Bayview resident Tom Morgan works on the boat. Tom Lemly, right, joined the crew this year.
Bayview resident Tom Morgan works on the boat. Tom Lemly, right, joined the crew this year.
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Bayview Retirement Community resident Al Raymond’s involvement in the Lucerne Seafair Milk Carton Derby happened by accident.

“What happened was we have this fundraiser called the Savoy in September,” he said.

An avid sailor, Raymond donated a two-hour trip on Lake Union as a lottery item for the 2017 fundraiser, which benefits the Bayview Manor Foundation.

While out with another resident and then-Bayview CEO Mary Cordts, they stopped at the Center for Wooden Boats. Cordts bought him a book about making toy boats out of soda cans to read to youth at the Bayview Intergenerational Children’s Center. Raymond remembered how he used to race them down rain gutters as a boy. He went to Bayview’s program committee with the idea of a rain gutter regatta.

Following the success of that endeavor, program committee chair Mary Body suggested he form a team and enter the Lucerne Seafair Milk Carton Derby, an annual race across Green Lake using watercraft buoyed by empty milk cartons.

“So, I convened my raingutter committee, and they all thought they were the milk carton committee,” Raymond said.

Bayview was in the middle of a $57 million reinvestment project, and preparing for the derby was a good distraction from the construction going on around the retirement community.

“We met almost every week for nine months,” he said.

They put up posters asking for milk carton donations, and received support from residents, as well as parents from the childcare center. It was all hands on deck.

“We were the first retirement community in 46 years to enter the milk carton derby,” Raymond said.

One team member ended up with a bad cramp before the race, falling back in the milk carton boat and knocking over a pedal they’d hoped to use to help propel through the water. They went back and recruited 96-year-old Flo Lentz to take his place.

“She ended up on the boat,” Raymond said. “Now, because of Flo, who’s now 97, our average age was 86. We got there in time for the start, and for one magic second we were ahead.”

The Bayview Boat Crew finished last.

“We finished,” Raymond said. “That was the whole point of the thing — to finish.”

While they didn’t have much luck during their first outing, the time Raymond and Body spent organizing the team paid off for them.

They’re now married.

“All this excitement led to something; it wasn’t all bad,” said Will Newsom, who was part of the first Bayview Boat Crew, referring to the resulting nuptials.

This year the Bayview Boat Crew accepted help from Lucerne, which is providing all competitors with up to 300 milk cartons to keep their vessels afloat — one carton for every four pounds. The average age is now 83.

“I’m available as a consultant, but I’ve deliberately not wanted to get in the way,” Raymond said.

Retired physics professor Bob Mitchell built the boat himself last year, and this year he came up with the designs. Tom Morgan is leading the boat’s construction. He made furniture as a hobby for 30 years. The chicken wire used to hold the milk cartons in place gave the retired doctor a little trouble.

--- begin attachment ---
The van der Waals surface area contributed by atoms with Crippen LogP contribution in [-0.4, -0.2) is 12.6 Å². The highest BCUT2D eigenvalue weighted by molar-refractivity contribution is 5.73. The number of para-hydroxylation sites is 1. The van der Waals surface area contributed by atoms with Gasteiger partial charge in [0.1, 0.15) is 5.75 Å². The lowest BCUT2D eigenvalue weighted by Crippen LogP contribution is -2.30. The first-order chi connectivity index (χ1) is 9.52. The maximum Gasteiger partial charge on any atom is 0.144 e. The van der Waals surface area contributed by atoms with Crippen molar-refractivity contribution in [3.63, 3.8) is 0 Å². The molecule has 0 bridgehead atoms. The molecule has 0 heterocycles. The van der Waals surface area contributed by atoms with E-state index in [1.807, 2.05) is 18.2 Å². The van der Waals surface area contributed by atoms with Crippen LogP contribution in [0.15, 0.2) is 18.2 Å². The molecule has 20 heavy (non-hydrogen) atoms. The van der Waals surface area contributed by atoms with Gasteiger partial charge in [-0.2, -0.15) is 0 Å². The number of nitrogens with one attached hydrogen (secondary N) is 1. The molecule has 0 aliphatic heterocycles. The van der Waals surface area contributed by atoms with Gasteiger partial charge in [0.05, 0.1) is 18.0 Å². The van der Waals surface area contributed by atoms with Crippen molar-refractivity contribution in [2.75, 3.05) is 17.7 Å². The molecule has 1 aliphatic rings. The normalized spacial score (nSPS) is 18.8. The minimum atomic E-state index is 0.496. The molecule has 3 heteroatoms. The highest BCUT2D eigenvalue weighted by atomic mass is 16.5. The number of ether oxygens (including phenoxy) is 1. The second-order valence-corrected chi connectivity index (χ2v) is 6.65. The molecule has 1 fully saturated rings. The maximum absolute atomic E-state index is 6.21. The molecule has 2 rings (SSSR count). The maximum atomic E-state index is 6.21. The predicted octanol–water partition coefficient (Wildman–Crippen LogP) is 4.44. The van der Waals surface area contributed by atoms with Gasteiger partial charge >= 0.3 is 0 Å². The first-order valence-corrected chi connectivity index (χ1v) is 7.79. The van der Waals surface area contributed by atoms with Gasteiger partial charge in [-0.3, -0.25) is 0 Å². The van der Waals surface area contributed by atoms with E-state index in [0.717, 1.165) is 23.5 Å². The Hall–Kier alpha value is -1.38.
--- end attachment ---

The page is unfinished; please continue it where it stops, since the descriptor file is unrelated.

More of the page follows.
“These things are sharp as hell,” he said.

Morgan asked Newsom to be a backup rower this year.

“I’m there just because I don’t have any better sense,” Newsom said.

The new kid on the block is Tom Lemly, a retired attorney who moved to Bayview last October.

 

“Hearing people talking about the derby and the experience last year, it sounded like a great community building experience and getting to know people,” he said.

Lemly said he’s confident Mitchell’s new design is an improvement over last year’s boat.

“Tom Morgan, he’s been putting in the yeoman’s duty in putting together the boat,” Newsom said.

Getting a boat to hold three rowers and stay afloat is important, but so is being physically and mentally prepared for the 300-yard race.

“We have some training available several times a week, and we can continue with that on our own,” Lemly said. “I’m a lifetime runner, so I’m in pretty good physical shape.”

Newsom recalls needing help getting off the boat last year.

“It was a fun time, I guess,” he said. “When I got done, of course, being on that boat for a fair amount of time, it was a little hard to walk.”

Bayview director of fitness Nahleen Salvador has been working with Newsom and the other team members.

“It’s very simple, because it’s kind of coming down to the wire,” she said. “One of the main movements is squats.”

People do squats all the time, she said, whether sitting, standing up, or walking up a flight of stairs. Salvador said she also uses gym equipment at Bayview to mimic paddling movements.

“It’s endurance training; that’s really what it is,” Newsom said. “It’s not hard. It seems like a long time, but in reality the race only lasts about a half an hour.”

Being the only retirement community to compete in the Lucerne Seafair Milk Carton Derby, the Bayview Boat Crew is going up against much younger teams, Lemly said.

“We want to hold the Bayview standards high,” he said, “and we’re certainly eager to see if any other retirement communities can come up with something.”

The 47th annual Milk Carton Derby starts at 10:30 a.m. Saturday, July 13, at Green Lake.